Lessons Learned in Italy: Who Will Surpass You?

Last week, my family spent a week in Italy, visiting Venice, Florence and Rome. It was an unforgettable celebration of two graduations and a thirtieth wedding anniversary.  All four of us (my wife and two kids) have always wanted to visit Italy.

Over the next few days, I’d like to scribble down for you the life lessons I learned while I was in this country, rich with history and culture.

While in Florence, we did a walking tour and stopped at the Piazza Duomo. It was there we learned that two of the biggest artists in history got their start. Centuries ago, Brunelleschi was inventing all kinds of lights and machines as well as designing several beautiful buildings. He was brilliant. During one year, he entered a contest to see which architect could design the most beautiful dome for the top of a church. Brunelleschi entered the contest and won. His claim that he could build it without any scaffolding was so remarkable—that city officials required him to build two smaller versions before they’d let him take on such a gigantic project. When he’d finished, he began on the church.

Needless to say, the project was huge. Brunelleschi would have to enlist several fresh, budding artists to finish on time; young men with talent yet who would not cost a lot to employ. Two of them turned out to be quite the investment: Michelangelo and Leonardo Da Vinci. Because both worked excruciatingly hard, their mentor gave them extra responsibilities. Da Vinci drew pictures of what he was learning and Michelangelo took copious notes. Obviously, both men did quite well impacting not only Florentine culture, but all of history.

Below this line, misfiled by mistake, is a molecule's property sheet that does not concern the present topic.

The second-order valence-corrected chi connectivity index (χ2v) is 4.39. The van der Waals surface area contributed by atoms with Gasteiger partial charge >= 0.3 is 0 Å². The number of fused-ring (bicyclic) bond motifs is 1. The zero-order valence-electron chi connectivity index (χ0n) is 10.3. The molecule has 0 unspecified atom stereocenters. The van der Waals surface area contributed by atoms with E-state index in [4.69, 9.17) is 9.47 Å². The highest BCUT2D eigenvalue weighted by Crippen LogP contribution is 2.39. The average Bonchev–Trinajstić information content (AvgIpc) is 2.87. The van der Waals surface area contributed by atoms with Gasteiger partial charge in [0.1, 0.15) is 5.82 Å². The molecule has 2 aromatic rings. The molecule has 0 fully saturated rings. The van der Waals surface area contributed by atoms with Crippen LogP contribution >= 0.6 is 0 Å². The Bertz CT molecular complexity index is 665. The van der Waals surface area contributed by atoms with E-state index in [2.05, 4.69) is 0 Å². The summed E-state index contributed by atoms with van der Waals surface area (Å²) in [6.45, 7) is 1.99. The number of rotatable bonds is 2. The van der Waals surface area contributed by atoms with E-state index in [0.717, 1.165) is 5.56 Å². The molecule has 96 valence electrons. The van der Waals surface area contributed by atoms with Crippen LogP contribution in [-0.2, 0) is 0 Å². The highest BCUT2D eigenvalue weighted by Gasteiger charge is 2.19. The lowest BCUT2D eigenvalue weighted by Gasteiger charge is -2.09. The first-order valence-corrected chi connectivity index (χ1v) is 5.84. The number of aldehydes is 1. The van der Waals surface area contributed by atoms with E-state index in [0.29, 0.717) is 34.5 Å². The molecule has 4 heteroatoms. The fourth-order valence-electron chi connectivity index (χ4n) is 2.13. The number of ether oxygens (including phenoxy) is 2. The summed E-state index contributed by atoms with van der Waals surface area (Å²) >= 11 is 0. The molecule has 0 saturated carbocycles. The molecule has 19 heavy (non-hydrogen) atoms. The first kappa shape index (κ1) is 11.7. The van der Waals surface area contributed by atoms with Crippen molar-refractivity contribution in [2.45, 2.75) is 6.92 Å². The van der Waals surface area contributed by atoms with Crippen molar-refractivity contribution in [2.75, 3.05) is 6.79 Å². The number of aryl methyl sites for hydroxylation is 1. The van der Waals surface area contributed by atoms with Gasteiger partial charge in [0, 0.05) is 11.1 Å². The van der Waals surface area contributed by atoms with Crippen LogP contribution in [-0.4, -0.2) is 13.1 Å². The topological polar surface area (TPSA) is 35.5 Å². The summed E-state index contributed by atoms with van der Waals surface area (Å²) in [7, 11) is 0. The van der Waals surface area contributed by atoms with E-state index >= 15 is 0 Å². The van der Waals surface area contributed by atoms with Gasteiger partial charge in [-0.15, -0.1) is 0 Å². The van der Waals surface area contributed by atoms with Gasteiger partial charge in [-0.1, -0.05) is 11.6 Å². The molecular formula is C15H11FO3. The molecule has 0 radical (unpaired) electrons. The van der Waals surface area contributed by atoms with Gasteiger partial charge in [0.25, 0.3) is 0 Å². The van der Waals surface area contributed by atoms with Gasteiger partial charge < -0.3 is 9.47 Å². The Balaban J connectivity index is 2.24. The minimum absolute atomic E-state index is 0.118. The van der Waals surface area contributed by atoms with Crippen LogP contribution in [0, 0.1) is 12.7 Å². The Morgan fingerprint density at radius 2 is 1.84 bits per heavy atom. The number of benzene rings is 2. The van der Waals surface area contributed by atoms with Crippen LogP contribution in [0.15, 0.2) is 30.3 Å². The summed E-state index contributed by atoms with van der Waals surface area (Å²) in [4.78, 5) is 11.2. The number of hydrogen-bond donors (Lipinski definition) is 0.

What I didn’t know was that this man, Brunelleschi was the one who launched the two artists. His inventive mind and out-of-the-box creations inspired the minds of both of the young artists—and the rest, as they say, is history.

While many know the name Brunelleschi, everyone knows the names of the two young artists he employed. Their work surpassed his. It made me pause to ask the question: what budding young talented student am I pouring into, hoping she or he surpasses my work?

I’m just saying…


Lessons Learned in Italy: Who Will Surpass You?